open discussion

Fri, 4 Mar 1994 17:59:48 EST

A general note, since I started this discussion . . . what is emerging is
a dirty picture: a picture of academics pitted against themselves for the
betterment of some other segment of society.

It appears, from the responses that what has happened over the last twenty
years is that we have been drawn into a situation where the existing
positions have been steadily reduced at the direction of government policies
and under the rhetoric of `fiscal responsibility' and the rhetoric of
academic institutions acting more like businesses in their fiscal operations.

We have initiated a class of professional administrators to oversee such a
move, and in the process have so limited the available positions in scholarship
that males and females, scientists and humanists, ethnic groups, age cohorts
and specialists versus generalists, disciplanarianists versus interdisciplina-
riantists have been visciously pitted against each other for an ever
decreasing share of the right to simply earn a decent living in the profession
they have spent their lives investing in. What is worse, with the cost of
loans and the impossibility of their ever being overlooked or paid off . . .
government has taken control of the very possibility of many of us to ever
achieve fiscal independence . . . and financial power is scholarship control.

The very value of what we do has also become questionable, since a large
number of the students who we are intended to oversee into a training from
professional career opportunities afforded by a college degree . . . no longer
are capable of the simplist form of use of the human mind for other than
simple tasks . . . the ability to think critically of life goes fast if one
cannot string together a simple subject, verb object construction.

In short . . . we have all been neatly had over the last twenty years!

I would very strongly recommend that we develop what Marx called a collective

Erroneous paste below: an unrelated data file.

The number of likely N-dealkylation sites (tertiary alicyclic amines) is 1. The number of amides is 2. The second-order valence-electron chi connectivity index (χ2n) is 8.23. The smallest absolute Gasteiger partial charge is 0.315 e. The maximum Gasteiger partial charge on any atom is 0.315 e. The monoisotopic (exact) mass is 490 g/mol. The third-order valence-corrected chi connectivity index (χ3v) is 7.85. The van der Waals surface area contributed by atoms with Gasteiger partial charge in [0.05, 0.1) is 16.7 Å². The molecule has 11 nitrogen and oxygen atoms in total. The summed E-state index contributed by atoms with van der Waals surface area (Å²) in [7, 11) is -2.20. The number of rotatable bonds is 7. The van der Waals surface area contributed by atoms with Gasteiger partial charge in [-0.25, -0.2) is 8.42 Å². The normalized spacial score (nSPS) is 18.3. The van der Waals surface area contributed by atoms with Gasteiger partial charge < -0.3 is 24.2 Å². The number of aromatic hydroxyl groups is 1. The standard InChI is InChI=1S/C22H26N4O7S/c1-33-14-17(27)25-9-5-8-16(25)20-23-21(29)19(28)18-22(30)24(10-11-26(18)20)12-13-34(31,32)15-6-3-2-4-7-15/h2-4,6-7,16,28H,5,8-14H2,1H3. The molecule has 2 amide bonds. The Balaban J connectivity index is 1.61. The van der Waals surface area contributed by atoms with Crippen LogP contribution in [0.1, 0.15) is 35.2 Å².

sense of class, and start using it; although, I personally am not Marxist nor
neo Marxist in my own ideological and theoretical orientation. As Foucoult
said `knowledge' is `power'; and it appears that we should collectively
begin to exercise the knowledge that we have . . . instead of paying lip
service to the defeatest idea that the lack of jobs in the social sciences
has anything to do with a free market, supply and demand economy. Since
employment in the disciplines appears to have been restricted on the basis
of a ursurping of power, to the ends of those that do not want to see a free
and educated populace concerned with social issue - and capable of thinking
for themselves (or even with the skills to read ideas in print) - why not
simply collectively take the issue to heart . . . refuse to be overloaded
any longer . . . demand that University administrations increase the FTE
positions for our respective disciplines by at least 100% over the next
two years . . . open the job market by eliminating the advertising
restrictions . . . and go back to the idea that anyone of us who put the
effort and time into obtaining a doctorate is certainly capable of focusing
their efforts to contribute to the general area that both the department and
the institution desires for a given position.

When your Dean say . . . must have a woman, or a white male, or whatever . . .
say fine . . . but only if you provide FTE's for two other full-time hires
on the open market.

Try it . . . you'll end up liking it.

John O'Brien